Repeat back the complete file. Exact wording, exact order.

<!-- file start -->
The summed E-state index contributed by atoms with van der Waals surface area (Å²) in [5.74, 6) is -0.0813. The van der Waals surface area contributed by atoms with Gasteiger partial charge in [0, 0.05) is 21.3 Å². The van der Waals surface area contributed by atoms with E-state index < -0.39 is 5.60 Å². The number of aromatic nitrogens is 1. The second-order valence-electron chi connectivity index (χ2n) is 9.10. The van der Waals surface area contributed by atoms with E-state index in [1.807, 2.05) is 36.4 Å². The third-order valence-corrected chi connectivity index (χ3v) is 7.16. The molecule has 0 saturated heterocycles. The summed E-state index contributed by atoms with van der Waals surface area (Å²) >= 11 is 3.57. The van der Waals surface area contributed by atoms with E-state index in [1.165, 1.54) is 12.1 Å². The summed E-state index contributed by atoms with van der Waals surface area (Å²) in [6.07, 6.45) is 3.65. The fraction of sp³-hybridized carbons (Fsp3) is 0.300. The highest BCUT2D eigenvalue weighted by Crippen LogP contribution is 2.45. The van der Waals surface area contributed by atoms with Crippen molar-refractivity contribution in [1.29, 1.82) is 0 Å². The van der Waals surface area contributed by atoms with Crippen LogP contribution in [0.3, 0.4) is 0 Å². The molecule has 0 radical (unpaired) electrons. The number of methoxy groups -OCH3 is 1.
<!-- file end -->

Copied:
The summed E-state index contributed by atoms with van der Waals surface area (Å²) in [5.74, 6) is -0.0813. The van der Waals surface area contributed by atoms with Gasteiger partial charge in [0, 0.05) is 21.3 Å². The van der Waals surface area contributed by atoms with E-state index < -0.39 is 5.60 Å². The number of aromatic nitrogens is 1. The second-order valence-electron chi connectivity index (χ2n) is 9.10. The van der Waals surface area contributed by atoms with E-state index in [1.807, 2.05) is 36.4 Å². The third-order valence-corrected chi connectivity index (χ3v) is 7.16. The molecule has 0 saturated heterocycles. The summed E-state index contributed by atoms with van der Waals surface area (Å²) >= 11 is 3.57. The van der Waals surface area contributed by atoms with E-state index in [1.165, 1.54) is 12.1 Å². The summed E-state index contributed by atoms with van der Waals surface area (Å²) in [6.07, 6.45) is 3.65. The fraction of sp³-hybridized carbons (Fsp3) is 0.300. The highest BCUT2D eigenvalue weighted by Crippen LogP contribution is 2.45. The van der Waals surface area contributed by atoms with Crippen molar-refractivity contribution in [1.29, 1.82) is 0 Å². The van der Waals surface area contributed by atoms with Crippen LogP contribution in [0.3, 0.4) is 0 Å². The molecule has 0 radical (unpaired) electrons. The number of methoxy groups -OCH3 is 1.